Differentiating Instruction in an Inclusive Classroom The graduate creates learning experiences that accommodate the needs of students with exceptionalities, including gifted and talented, in order to facilitate the success of all learners. INTRODUCTION Western Governors University employs a three-step developmental framework to support you through your preclinical and clinical experiences. This framework also helps to ensure you exit the program confident in your ability to meet the needs of your future students and school system. This assessment falls under step one of the three-step framework. In this task, you will engage in activities that will go toward preclinical hours of your MAT Early Preclinical Experiences requirements. In this task and others in this program, you will use Gibbs’ reflective cycle (Gibbs, 1988) as a framework to respond to observations and experiences. Gibbs’ reflective cycle encourages you to think systematically about the phases of an experience or activity, first describing the experience, then addressing how it made you feel, evaluating and analyzing it, drawing a conclusion, and finally considering how this experience will apply to your future practice. For this task, you will interact with virtual students in a simulated classroom environment. Completion of the simulated classroom experience and the written reflection in this performance assessment will count toward your hours of preclinical experience. Every new teacher is a little nervous about the first time teaching in a classroom. This course and performance assessment give you one opportunity to practice in a simulated classroom to help lessen your nerves before you teach in a real classroom. Take your time in the simulated classroom, try new teaching techniques, and enjoy being a teacher. If you feel nervous or scared, that is expected and normal. In this classroom, you can say “pause” if you need time to think or if you want to start over and try teaching a different way. It is not expected that you will be a master teacher. In fact, you will not be assessed on your teaching ability but rather on your reflection of what you learn while teaching. So, take advantage of the time in the simulated classroom and see what you can learn about yourself as a teacher. Note: The Mursion recording is to be used for WGU assessment only and should not be shared publicly SCENARIO The bell has rung and you will be teaching a geometry lesson on types of angles: Obtuse, right and acute angles. You will be interacting with a diverse group of upper elementary students, including 1 student with dyslexia. The student with dyslexia might need visual accommodation. First, ask the students what they think about when you say you are going to study geometry. Take some time to have a conversation about their responses. Then, introduce your types of angles and check in for understanding from all students. When you think the students understand what these angles are, praise them for listening and helping each other learn about angles. Tell them their homework is to find these types of angles in their home and neighborhood. Ask if there are any questions, answer them, and then tell the students goodbye. REQUIREMENTS Your submission must be your original work. No more than a combined total of 30% of the submission and no more than a 10% match to any one individual source can be directly quoted or closely paraphrased from sources, even if cited correctly. The originality report that is provided when you submit your task can be used as a guide. You must use the rubric to direct the creation of your submission because it provides detailed criteria that will be used to evaluate your work. Each requirement below may be evaluated by more than one rubric aspect. The rubric aspect titles may contain hyperlinks to relevant portions of the course. Tasks may not be submitted as cloud links, such as links to Google Docs, Google Slides, OneDrive, etc., unless specified in the task requirements. All other submissions must be file types that are uploaded and submitted as attachments (e.g., .docx, .pdf, .ppt). Before beginning your work on this task, do the following: Step 1: Go to the course section “Introduction to Your Simulated Classroom Experience” and read the instructions for scheduling and accessing your simulated classroom experience. Step 2: Schedule your simulated classroom experience. Step 3: Read the requirements in this task. Step 4: Complete your simulated classroom experience. A. Write a reflection of your simulated classroom experience by addressing the following: 1. Discuss how using the visual support accommodation might have helped the student with an exceptionality (dyslexia) learn the mathematical terms. 2. Discuss one thing that happened while you were teaching that you might do differently in your future classroom. B. Acknowledge sources, using in-text citations and references, for content that is quoted, paraphrased, or summarized. C. Demonstrate professional communication in the content and presentation of your submission. File Restrictions File name may contain only letters, numbers, spaces, and these symbols: ! – _ . * ‘ ( ) File size limit: 200 MB File types allowed: doc, docx, rtf, xls, xlsx, ppt, pptx, odt, pdf, txt, qt, mov, mpg, avi, mp3, wav, mp4, wma, flv, asf, mpeg, wmv, m4v, svg, tif, tiff, jpeg, jpg, gif, png, zip, rar, tar, 7z RUBRIC SOE PROFESSIONAL DISPOSITIONS AND ETHICS : NOT EVIDENT The submission demonstrates both behavior and disposition that conflict with the professional and ethical standards outlined in the SOE Professional Dispositions and Ethics. APPROACHING COMPETENCE The submission demonstrates behavior or disposition that conflicts with the professional and ethical standards outlined in the SOE Professional Dispositions and Ethics. COMPETENT The submission demonstrates behavior and disposition that align with the professional and ethical standards outlined in the SOE Professional Dispositions and Ethics. A1:VISUAL SUPPORT ACCOMMODATION NOT EVIDENT A discussion is not provided. APPROACHING COMPETENCE The discussion inaccurately addresses how using the visual support accommodation might have helped the student with dyslexia learn the mathematical terms. COMPETENT The discussion accurately addresses how using the visual support accommodation might have helped the student with dyslexia learn the mathematical terms. A2: TEACHING IMPROVEMENT: NOT EVIDENT A discussion is not provided. APPROACHING COMPETENCE The discussion does not include 1 thing that happened while the candidate was teaching that the candidate might do differently in his or her future classroom. COMPETENT The discussion includes 1 thing that happened while the candidate was teaching that the candidate might do differently in his or her future classroom. B:SOURCES NOT EVIDENT The submission does not include both in-text citations and a reference list for sources that are quoted, paraphrased, or summarized. APPROACHING COMPETENCE The submission includes in-text citations for sources that are quoted, paraphrased, or summarized and a reference list; however, the citations or reference list is incomplete or inaccurate. COMPETENT The submission includes in-text citations for sources that are properly quoted, paraphrased, or summarized and a reference list that accurately identifies the author, date, title, and source location as available. C:PROFESSIONAL COMMUNICATION NOT EVIDENT Content is unstructured, is disjointed, or contains pervasive errors in mechanics, usage, or grammar. Vocabulary or tone is unprofessional or distracts from the topic. APPROACHING COMPETENCE Content is poorly organized, is difficult to follow, or contains errors in mechanics, usage, or grammar that cause confusion. Terminology is misused or ineffective. COMPETENT Content reflects attention to detail, is organized, and focuses on the main ideas as prescribed in the task or chosen by the candidate. Terminology is pertinent, is used correctly, and effectively conveys the intended meaning. Mechanics, usage, and grammar promote accurate interpretation and understanding. REFERENCE LIST Gibbs, G. (1988). Learning by doing: A guide to teaching and learning methods. Oxford, UK: Oxford Brookes University.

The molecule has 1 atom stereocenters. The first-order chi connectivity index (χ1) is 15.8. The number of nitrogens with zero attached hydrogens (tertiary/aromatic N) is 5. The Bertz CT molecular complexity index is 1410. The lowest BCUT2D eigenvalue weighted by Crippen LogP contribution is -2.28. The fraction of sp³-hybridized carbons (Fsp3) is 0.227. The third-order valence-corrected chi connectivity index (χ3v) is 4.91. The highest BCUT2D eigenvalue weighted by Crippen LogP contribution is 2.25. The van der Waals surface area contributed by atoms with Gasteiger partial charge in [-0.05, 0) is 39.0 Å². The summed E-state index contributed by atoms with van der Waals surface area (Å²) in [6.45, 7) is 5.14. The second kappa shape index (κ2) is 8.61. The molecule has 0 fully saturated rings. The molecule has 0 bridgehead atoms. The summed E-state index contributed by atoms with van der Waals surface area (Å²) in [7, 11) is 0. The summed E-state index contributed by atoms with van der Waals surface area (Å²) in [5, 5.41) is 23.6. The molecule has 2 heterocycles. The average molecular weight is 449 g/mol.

Subject: Do My assignment